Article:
In his moving Zhivago's Children, historian Vladislav Zubok chronicles the rise and fall of this generation of Russian intellectuals, a group he calls "the spiritual heirs of Boris Pasternak's noble doctor."...The players in Zubok's fascinating study come from all corners of the Soviet intelligentsia, from leftist socialist true believers to right-wing patriots. The result is a thorough, scholarly examination of a vital era in Russian history whose themes of human rights, freedom and dissent will resonate among experts and lay readers alike. (Alexander F. Remington Washington Post Book World 2009-07-05)
A revealing, thoroughly researched and important book infused with elegiac tones. Stalin's Russia had encouraged education and technical know-how, yet its leaders had blindly assumed that the country's intellectuals would remain unthinking, easily controlled cogs in the vast machine of the state. But some men and women born in the 1930s and '40s refused to play their assigned role, particularly after the leader's death in 1953 and Nikita Khrushchev's new policies of de-Stalinization and the Thaw suggested a new dawn was at hand...Zhivago's children flourished throughout the second half of the 1950s and into the '60s. It was a time of great optimism and hope. Among the best known in the West of these shestidesiatniki, or men of the sixties, is the poet Yevgeny Yevtushenko, but Zubok's book chronicles the stories of many other noteworthy figures. (Douglas Smith Seattle Times 2009-07-05)
Zubok has done a thorough and worthwhile job in recounting the fate of Zhivago's children, drawing on their own numerous diaries and memoirs, but also on archives and personal interviews with them. (Geoffrey A. Hosking Times Literary Supplement 2009-07-10)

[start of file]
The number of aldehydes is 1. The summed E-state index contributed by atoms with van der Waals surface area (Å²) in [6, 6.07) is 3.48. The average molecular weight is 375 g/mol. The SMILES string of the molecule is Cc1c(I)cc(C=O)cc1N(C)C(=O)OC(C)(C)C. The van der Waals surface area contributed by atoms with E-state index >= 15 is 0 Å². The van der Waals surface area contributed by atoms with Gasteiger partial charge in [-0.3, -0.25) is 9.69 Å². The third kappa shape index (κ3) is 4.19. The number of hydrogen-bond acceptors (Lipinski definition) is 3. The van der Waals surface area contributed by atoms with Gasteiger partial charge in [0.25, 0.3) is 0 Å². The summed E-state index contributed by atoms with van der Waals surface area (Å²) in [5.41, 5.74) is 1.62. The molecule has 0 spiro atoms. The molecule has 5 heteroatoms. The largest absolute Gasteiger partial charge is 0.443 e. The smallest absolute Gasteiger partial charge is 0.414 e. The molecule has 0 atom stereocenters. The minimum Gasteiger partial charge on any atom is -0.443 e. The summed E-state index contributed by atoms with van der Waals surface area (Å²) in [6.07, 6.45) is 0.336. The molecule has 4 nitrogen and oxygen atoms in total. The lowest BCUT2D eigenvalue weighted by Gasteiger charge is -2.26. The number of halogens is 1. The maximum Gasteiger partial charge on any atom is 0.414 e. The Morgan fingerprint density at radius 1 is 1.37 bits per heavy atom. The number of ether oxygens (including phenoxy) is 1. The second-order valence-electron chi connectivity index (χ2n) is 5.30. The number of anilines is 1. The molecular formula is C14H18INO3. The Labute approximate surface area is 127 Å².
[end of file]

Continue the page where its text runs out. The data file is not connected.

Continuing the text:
This book is a worthy tribute to the history of a unique, and uniquely important, feature of modern Russian life. (Harold Shukman Times Higher Education 2009-08-06)
The Soviet Union was a prison, especially for the lively minded, whose travel abroad and activities at home were dictated by the Communist Party's cultural commissars. But in the period between the end of the Stalin terror and the start of the Brezhnev era's grim stagnation, a lucky few enjoyed some wisps of freedom. Cultural continuity between that period and a lost past is the central theme of Zhivago's Children. The metaphorical reference is to Tanya, the child of Yuri and Lara Zhivago in Boris Pasternak's great novel. Brought up by peasants, "she has no opportunity to inherit the tradition of free-thinking, spirituality and creativity that her father embodied." How will she turn out? The novel leaves that fictional question unanswered. Vladislav Zubok's book shows, with great sympathy and insight, what happened to Tanya's real-life counterparts. (The Economist 2009-07-04)
Vladislav Zubok has written a splendid account of Russian intellectual and cultural life in the half century after the Great Patriotic War, which we call World War II. He vividly portrays not only "the struggle of intellectuals and artists to regain autonomy from an autocratic regime," but "the slow and painful disappearance of their revolutionary-romantic idealism and optimism, their faith in progress and in the enlightenment of people."...Zubok makes it a glorious story to read! (Robert Belknap New Leader 2009-05-01)
Zubok is a reliable and prodigiously well-informed guide to the opinions, attitudes, and changing fortunes of loyal Soviet intellectuals during the approximately twenty years between the early 1950s and 1970s...Zubok tells his story with a density of detail and complexity of analysis that is truly remarkable. Ranging across the entire spectrum of Soviet cultural life, he carefully plots the rise and fall of magazines, publishing houses, and cultural institutions, together with the changing consciousness of the intellectuals--writers, editors, scholars, government bureaucrats--as they adjusted to ongoing revelations about the past, digested each new crisis, and tried to take advantage of the new freedoms they appeared to promise...Zubok has done a fine job of characterizing a slice of Russian intellectual life over a couple of turbulent decades of Soviet history...[An] intelligent and engrossing book. (Michael Scammell New York Review of Books 2010-01-14)